I was determined to develop myself as a structural biochemist, and for my PhD project I chose to study the interdomain mobility of Matrix MetalloProteinase-1 (MMP-1), a collagenase of two folded domains linked by a flexible 16-residue linker, and how such movements trigger the collagen triple helix unwinding – an unknown process under considerable debate within the scientific community. I should approach this issue using Paramagnetic NMR. I must say I really enjoyed the project. I worked through all its phases, from conception, to mutants and protein preparation, CLaNP-5.2 tag synthesis, NMR data acquisition and analysis, structural calculations and modelling. Using paramagnetic NMR, we were able to refine crystallographic structures of the individual domains and describe the interdomain dynamics of MMP-1 when free in solution by providing a 3D map of the relative position and orientation distribution of both domains. These results were successfully published [1, 2], it was the first time that such methodologies were used in non-model systems. But the project was not yet complete. By combining X-ray, NMR data (CSPs, relaxation, PCS and RDCs), SAXS data and computational calculations with MaxOcc and HADDOCK we could propose a model of MMP-1·Collagen binding event which was beautifully described by a rigidity of both domains directly positioned to unwind the collagen triple helix, which was presented in our model already partially unwound. Though this results were not published in peer reviewed journals, they are described in my PhD thesis and were presented orally in scientific meetings. I obtained my PhD degree January 9th, 2014, after two hours of fierceful questions from Prof. Eurico Cabrita and Prof. Marcelus Ubbink.☺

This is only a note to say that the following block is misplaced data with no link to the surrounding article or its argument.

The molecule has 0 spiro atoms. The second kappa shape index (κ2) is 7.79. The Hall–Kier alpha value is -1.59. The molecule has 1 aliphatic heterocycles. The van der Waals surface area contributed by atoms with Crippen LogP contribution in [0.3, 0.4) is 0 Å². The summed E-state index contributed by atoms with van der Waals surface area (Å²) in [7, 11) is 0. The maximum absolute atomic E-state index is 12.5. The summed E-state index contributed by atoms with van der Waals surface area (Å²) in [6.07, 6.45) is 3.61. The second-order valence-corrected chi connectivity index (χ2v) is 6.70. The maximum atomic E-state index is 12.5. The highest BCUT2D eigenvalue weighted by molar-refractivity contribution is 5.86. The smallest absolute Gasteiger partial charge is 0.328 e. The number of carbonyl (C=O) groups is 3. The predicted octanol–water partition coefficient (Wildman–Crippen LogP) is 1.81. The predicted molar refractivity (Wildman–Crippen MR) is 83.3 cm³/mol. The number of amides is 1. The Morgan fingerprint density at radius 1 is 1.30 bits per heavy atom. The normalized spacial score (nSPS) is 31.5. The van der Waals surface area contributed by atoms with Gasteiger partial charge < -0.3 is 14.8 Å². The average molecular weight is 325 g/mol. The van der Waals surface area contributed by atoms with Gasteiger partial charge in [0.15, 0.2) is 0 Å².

The approach of Dr. Miquel Pons to science and his interests in intrinsically disordered proteins and complex systems made me look for him to continue my career as an early postdoctoral researcher. I started in the BioNMR group of Barcelona right after my PhD defence (early 2014). An amazingly valuable experience with Miquel was possibility to engage so many different projects and to know many different people. It was really a new and demanding situation for me, managing collaborations, lab work, analysis and student mentoring, simultaneously and on the daily basis. Organization and protocol optimization was more than a request, it was an absolute need to keep the pace and track of everything. Eventually I got known as the “hands of Shiva” ✋. However, my main project focused on studying the fuzzy interaction between the unique domain of Lyn (Src Family Kinase member) with its structural and regulatory SH3 domain and how such regulation is fine tuned by the two natural Lyn isoforms; a combination of order and disorder, conventional and paramagnetic NMR (manuscript in preparation).